According to David Walker, the former Comptroller General of the United States, balancing the budget by the year 2040 could require cutting federal spending by 60% or raising federal taxes to nearly two times today’s level. How could the American government, arguably the single largest consumer in the world have gotten so far behind the eight ball?

I am not suggesting that our government should be run like a large corporation, but some basic business principles should be recognized. When WalMart buys product, do you think they pay a premium for it? They are a huge corporation with a tremendous amount of clout. They, for all intents and purposes, dictate terms to their sellers. Those terms are (surprise, surprise) to their advantage. And yet, this large corporation amounts to only a drop in the bucket of this country’s budget. So why is it that the American government is paying $300 for $15 dollar hammers, $75 for a screw and $3.4M for a turtle walkway? Why are contractors falling over themselves to scoop up lucrative government contracts?

It’s clear that a serious budget analysis is necessary. Politicians have to start acting for the benefit of their constituents rather than culling the favor and financial support of big business by selling the American taxpayer down the river.

If you would like to look at American debt in all its glory, go here. It’s a real eye-opener.

February 2, 2010

Google Book Settlement

Filed under: On Writing and Publishing — marchbooks @ 7:09 pm
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I have been trying to track this issue in several publishing forums that I follow. There has been some heated discussion and passions are running high on both sides of the fence. I came late to the party, perhaps I was two busy publishing our first two books to see what was going on.

I don’t pretend to be completely educated on the matter. Perhaps I am missing some essential facts, but, for the life of me, I don’t see what there is to debate. Apparently there is a great deal of legalese and subterfuge involved in this settlement, but as in most such cases, it can be boiled down to one basic principle. In this case, that principle is whether or not Google has the right to infringe on the rights of numerous copyright holders; authors, publishers and their family members by trying to bind them to what is essentially a publishing contract that they did not agree to and for which they would get little if any compensation for.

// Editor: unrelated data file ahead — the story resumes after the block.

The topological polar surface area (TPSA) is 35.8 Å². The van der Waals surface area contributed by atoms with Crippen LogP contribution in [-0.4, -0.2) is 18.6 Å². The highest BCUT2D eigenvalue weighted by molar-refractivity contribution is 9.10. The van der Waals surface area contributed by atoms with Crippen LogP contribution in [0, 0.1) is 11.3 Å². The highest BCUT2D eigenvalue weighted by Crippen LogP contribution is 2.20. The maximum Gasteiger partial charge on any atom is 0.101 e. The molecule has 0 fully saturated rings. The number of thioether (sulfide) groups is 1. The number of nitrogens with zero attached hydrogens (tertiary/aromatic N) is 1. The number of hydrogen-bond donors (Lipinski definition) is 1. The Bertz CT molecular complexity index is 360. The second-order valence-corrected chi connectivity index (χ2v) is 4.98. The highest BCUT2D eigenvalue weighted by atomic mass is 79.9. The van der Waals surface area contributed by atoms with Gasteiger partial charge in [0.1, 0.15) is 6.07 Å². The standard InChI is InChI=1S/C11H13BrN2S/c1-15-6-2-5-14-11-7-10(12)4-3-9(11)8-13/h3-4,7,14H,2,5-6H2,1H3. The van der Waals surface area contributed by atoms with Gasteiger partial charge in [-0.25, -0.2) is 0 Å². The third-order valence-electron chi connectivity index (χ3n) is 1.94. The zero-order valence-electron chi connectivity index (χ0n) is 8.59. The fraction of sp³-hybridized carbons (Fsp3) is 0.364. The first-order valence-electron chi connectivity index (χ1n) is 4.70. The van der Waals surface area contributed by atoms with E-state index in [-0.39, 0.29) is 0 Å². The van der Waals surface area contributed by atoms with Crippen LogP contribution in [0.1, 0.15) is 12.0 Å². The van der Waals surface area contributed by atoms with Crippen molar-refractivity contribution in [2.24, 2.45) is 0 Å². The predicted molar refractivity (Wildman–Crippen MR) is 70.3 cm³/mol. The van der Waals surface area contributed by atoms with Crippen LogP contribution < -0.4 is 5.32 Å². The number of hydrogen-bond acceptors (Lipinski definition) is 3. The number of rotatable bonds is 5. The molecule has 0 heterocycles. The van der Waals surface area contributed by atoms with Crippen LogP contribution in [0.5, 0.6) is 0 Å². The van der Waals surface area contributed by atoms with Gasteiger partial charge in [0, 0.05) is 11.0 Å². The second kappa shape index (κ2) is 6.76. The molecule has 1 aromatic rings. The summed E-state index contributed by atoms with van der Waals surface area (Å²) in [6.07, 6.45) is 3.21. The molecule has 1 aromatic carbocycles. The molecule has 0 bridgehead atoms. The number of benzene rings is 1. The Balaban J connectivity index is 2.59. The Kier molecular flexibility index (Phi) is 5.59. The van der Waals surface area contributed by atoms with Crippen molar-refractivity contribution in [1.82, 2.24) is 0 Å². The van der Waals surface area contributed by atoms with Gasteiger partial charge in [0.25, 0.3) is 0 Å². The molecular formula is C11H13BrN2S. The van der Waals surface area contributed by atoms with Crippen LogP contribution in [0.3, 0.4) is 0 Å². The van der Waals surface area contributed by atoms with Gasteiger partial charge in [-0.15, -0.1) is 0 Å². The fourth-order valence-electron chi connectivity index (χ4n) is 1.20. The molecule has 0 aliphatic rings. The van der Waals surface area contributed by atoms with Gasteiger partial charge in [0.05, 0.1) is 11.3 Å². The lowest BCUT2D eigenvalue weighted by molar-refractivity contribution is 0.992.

As I understand it, Google has taken it upon itself, over the last several months, through their library affiliates, to scan countless books into their system with little or no regard for copyright. Their claim, again – as I understand it, is that their interest is in preserving older titles and protecting them from disappearing from the grid.

I am all for protecting the great legacy of the written word, however, it seems that Google’s motives might not be so altruistic. First, and probably most importantly, it seems that they made only a token effort to confirm that copyright had actually expired on these texts. Furthermore, it seems that, in their fervor, they blatantly stepped on the toes of numerous existing copyright holders. So now, there is this settlement in the offing which basically groups all authors and copyright holders together (regardless of the status of their copyright). Rather than allowing authors to opt-in to this book scanning program, it places the onus on the author/publisher to opt-out of it, promising little or no compensation for staying in and not even guaranteeing that an author’s books will not be scanned if they opt-out. Huh???????? It begs the question – why strongarm people into this agreement? If this settlement option was such an attractive deal, wouldn’t authors and publishers flock to get on board, without the need for coercion or underhanded tactics?

Confused – yes, incredulous – yes, pissed off – yes, yes, yes. I think the idea of a world library database of out-of-print, orphaned (expired copyright) books is a wonderful idea. I DO NOT THINK THAT PROVIDES AN EXCUSE TO INFRINGE ON THE COPYRIGHT OF COUNTLESS HARDWORKING AUTHORS!!!! These are two completely separate issues. Preserving a heritage of printed material which is no longer covered by copyright law is a terrific goal. Usurping the rights of legitimate copyright holders is unconscionable.

I don’t know about anyone else, but I know from first hand experience how much time and effort goes into writing, editing, formatting, publishing and marketing a book. Because of archaic discounts and return policies, it is hard enough to break even in this business. Now, we are supposed to accept that a company like Google can come in and scan the fruits of our labor (based on their unilateral decision and with no compensation) to use it as they like?

It’s not okay for someone to steal a book out of my hands, it is not okay for someone to print my books and sell them without my knowledge or consent and it is not okay for someone to copy my book and use it for their own benefit. That is the essence of copyright law. So, again I say, what is the debate over? Unless I am missing an important part of this equation, Google is attempting to do a major end run around well established copyright law.

If any of you feel that I am missing some facts and would like to enlighten me, I welcome it. If you are an author/publisher who also feels that your rights may be at risk, let me hear that as well. I welcome any and all feedback on this issue.